HIV counselling and testing procedures in areas with high HIV prevalence require reconsideration according to researchers investigating acute HIV infection in Malawi. Their report of the frequency with which acute HIV infections are missed, and the very high viral load levels observed in these individuals, was one of the more alarming presentations at yesterday’s 42nd ICAAC in San Diego.
Thirteen hundred and sixty-one consecutive male attendees at outpatient clinics in Lilongwe, Malawi, with either genital ulcer disease, urethritis, both, or a skin complaint, were entered into a cross-sectional study. All were screened for HIV antibodies (the immune system’s response to HIV infection), and for HIV RNA (genetic material from the virus itself).
Following exposure to HIV, viral load levels within the blood typically reach high quantities before falling back to a lower ‘set-point’. This decrease is accompanied by the production of antibodies to HIV, detectable in standard HIV antibody tests commonly used to diagnose HIV infection. The delay between acquisition of HIV infection and production of antibodies tends to be in the range of two to six weeks in most cases, but can take a little longer for some.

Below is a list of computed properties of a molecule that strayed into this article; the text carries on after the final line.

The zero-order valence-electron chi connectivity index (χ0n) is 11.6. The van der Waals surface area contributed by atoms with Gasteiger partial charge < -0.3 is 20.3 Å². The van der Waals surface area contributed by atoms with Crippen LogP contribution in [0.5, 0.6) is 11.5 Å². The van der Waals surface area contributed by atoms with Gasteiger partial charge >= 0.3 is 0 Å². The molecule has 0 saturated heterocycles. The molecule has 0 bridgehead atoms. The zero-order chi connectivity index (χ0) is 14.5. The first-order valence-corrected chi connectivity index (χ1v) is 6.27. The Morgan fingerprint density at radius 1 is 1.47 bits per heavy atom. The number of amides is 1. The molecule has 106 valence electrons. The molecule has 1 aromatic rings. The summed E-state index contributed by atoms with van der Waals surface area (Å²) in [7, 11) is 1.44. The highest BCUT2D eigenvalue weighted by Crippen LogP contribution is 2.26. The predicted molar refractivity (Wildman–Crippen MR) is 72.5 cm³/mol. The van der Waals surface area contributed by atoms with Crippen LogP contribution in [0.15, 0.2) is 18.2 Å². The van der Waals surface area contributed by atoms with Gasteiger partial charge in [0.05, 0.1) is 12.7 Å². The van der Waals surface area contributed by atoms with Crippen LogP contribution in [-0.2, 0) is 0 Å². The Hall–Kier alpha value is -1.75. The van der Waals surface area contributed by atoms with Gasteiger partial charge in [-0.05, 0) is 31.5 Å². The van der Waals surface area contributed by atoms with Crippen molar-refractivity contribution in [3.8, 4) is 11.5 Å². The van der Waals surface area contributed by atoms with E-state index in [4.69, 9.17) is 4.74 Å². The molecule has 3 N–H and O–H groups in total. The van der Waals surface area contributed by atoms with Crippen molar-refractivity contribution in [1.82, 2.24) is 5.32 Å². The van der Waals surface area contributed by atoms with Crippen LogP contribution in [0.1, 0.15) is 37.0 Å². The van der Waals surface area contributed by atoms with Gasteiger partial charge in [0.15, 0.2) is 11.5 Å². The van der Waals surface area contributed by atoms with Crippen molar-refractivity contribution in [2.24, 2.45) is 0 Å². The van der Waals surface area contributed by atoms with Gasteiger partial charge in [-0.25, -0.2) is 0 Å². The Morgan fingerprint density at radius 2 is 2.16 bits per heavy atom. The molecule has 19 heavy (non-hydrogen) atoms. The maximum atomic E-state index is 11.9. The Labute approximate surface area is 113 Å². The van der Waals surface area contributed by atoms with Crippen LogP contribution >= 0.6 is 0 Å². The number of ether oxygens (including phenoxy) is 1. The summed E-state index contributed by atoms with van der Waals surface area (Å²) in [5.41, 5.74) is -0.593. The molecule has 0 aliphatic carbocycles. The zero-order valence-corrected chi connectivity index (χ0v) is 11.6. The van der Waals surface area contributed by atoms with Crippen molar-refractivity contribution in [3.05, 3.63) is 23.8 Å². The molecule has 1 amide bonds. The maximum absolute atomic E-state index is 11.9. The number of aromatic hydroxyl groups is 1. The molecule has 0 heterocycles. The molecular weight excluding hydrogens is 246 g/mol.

Screening revealed 40.6% of the Malawian men to be HIV-antibody positive, and that 2.1% had acute primary infection. Amongst men with negative antibody tests, 4.8% had positive HIV RNA tests. Acute infection was strongly associated with active genital ulceration, and with inguinal lymphadenopathy (swollen glands in the groin), suggesting these symptoms should alert health care workers in similar settings to counsel patients regarding HIV risk regardless of their HIV antibody status.
Viral load levels were dramatically higher in acutely HIV-infected men than in a comparison group of HIV-positive men without symptoms of sexually transmitted infections. The median HIV viral load level was just under six logs, or one million copies. This includes one antibody-negative individual with a viral load of two billion copies. Given the established relationship between viral load levels and risk of sexual HIV transmission previously reported by Gray and colleagues, these data present a clear indication of the potential for HIV epidemics to be driven by onward transmission from people with acute infection.
You can read more about methods of screening for HIV infection here at aidsmap.com.
Pilcher CD et al. Frequent detection of acute primary HIV infection in men in Malawi: Reconsideration of counselling and testing approaches. 42nd ICAAC
Gray RH et al. Probability of HIV-1 transmission per coital act in monogamous, heterosexual, HIV-1-discordant couples in Rakai, Uganda. Lancet 2001;357:1149-53.